PAUL: No, it's the same question. We've been asking, Can you with drone strikes kill an American on American soil not engaged in combat? And so we've been asking this over and over again. In fact, we got no answers for about six weeks, and then we got some members of the Intelligence Committee to help us, and then we did finally get an answer. But it was an answer that said, Well, we might, but we might not, and we don't intend to do that. And I didn't think saying, I don't intend to break the Constitution is enough, because you know, the presidential oath of office says, I will protect the Constitution, I will defend it. It doesn't say, I intend to defend it.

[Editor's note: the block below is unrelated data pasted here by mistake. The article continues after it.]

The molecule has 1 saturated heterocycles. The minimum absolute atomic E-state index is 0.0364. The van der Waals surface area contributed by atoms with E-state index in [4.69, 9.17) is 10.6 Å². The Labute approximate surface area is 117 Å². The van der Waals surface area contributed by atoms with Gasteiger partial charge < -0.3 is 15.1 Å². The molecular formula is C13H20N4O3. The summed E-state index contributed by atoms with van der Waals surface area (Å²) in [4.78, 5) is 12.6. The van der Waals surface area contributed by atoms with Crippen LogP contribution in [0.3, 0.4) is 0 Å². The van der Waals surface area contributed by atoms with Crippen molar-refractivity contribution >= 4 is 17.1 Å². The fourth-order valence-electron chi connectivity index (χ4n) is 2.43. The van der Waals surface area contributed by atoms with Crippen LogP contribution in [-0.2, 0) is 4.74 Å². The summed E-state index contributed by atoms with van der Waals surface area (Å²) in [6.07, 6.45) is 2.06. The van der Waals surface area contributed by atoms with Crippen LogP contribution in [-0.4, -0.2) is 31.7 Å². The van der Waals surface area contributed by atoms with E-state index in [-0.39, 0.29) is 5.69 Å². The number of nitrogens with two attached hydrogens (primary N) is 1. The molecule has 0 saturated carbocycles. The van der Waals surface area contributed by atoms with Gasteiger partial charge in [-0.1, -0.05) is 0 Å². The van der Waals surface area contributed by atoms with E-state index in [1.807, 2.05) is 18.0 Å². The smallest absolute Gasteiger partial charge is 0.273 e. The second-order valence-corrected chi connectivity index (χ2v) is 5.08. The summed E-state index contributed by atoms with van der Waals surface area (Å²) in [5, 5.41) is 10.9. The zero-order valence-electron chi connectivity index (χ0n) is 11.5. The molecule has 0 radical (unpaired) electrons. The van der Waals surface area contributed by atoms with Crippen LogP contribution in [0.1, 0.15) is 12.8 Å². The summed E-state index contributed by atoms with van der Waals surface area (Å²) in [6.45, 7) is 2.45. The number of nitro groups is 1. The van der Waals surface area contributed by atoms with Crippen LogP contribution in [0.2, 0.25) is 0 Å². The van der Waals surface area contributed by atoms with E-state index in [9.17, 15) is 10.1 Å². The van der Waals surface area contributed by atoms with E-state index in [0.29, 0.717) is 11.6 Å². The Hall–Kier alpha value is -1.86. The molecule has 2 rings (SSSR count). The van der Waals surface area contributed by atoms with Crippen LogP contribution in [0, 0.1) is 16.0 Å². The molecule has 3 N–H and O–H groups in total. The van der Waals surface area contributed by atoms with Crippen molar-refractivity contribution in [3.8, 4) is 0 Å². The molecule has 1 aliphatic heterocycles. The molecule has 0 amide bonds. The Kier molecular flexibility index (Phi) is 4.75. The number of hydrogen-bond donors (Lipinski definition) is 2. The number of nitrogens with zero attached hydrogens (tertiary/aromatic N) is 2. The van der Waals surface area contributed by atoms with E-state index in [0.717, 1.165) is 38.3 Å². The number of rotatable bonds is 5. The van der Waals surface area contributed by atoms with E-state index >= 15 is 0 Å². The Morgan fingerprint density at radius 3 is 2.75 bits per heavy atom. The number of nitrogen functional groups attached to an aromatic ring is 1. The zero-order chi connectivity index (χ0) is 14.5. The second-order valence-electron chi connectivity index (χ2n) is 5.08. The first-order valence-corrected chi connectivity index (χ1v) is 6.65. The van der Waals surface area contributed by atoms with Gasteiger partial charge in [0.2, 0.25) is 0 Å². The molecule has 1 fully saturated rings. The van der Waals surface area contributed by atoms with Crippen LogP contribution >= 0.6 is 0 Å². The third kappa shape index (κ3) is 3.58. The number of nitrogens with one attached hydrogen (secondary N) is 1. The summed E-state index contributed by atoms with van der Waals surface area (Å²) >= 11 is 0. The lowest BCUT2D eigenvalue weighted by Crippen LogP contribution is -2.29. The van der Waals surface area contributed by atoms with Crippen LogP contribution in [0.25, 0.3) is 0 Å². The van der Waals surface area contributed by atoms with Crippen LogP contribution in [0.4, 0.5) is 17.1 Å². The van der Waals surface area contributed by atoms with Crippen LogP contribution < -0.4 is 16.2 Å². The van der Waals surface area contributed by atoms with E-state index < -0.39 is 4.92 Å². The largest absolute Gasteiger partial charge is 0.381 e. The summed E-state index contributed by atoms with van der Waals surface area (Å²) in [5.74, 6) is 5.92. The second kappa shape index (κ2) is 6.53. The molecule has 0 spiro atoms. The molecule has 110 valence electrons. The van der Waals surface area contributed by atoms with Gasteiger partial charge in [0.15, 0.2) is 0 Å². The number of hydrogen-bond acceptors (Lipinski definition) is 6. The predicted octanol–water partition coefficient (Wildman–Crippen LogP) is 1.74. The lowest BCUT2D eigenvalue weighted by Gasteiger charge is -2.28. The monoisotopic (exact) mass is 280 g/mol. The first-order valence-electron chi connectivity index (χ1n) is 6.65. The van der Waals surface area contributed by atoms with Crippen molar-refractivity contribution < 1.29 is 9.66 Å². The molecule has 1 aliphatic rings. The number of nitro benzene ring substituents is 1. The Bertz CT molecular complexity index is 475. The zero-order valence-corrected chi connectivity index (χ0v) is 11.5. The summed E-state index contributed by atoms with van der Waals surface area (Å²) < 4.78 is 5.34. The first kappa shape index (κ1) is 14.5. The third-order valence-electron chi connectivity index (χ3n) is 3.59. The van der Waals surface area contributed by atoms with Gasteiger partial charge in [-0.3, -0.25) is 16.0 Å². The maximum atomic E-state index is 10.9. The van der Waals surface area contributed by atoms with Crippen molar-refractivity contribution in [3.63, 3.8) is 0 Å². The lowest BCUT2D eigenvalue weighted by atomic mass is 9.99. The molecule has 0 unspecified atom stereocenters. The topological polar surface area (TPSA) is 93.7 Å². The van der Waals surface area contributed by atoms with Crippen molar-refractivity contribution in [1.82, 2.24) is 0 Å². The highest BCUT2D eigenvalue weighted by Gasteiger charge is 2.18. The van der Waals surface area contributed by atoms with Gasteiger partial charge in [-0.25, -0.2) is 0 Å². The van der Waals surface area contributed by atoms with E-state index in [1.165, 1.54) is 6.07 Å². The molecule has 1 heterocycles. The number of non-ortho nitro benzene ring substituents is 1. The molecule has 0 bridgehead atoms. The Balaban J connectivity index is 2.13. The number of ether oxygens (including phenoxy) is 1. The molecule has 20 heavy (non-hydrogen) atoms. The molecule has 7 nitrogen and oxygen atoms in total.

VAN SUSTEREN: Well, how do you interpret the tone of this letter from the attorney general? Is it just, you know, answering a question, and, Senator, we didn't know you knew this question -- had this question and here's the answer? Or I refer to it as I thought it was a little bit snarky when he says "It's come to our attention," and all the media outlets were covering the filibuster.

    PAUL: I guess the way I look at it is it's a great victory because we've been asking a question of the president, and this is a question that limits the presidential power. Presidents, Republican and Democrat, they don't want to limit their power, so this was the body of the Senate saying to the president, Are you going to obey the Constitution?

    And I think it's a blow for freedom that we got the president to admit that, Yes, I don't have this power. This is a power I do not have. It's a little sad that it came to this, that we had to get -- use pressure to get him to admit this, but I think it's still a big victory for the people that he says, You know what? In America, you do get a trial.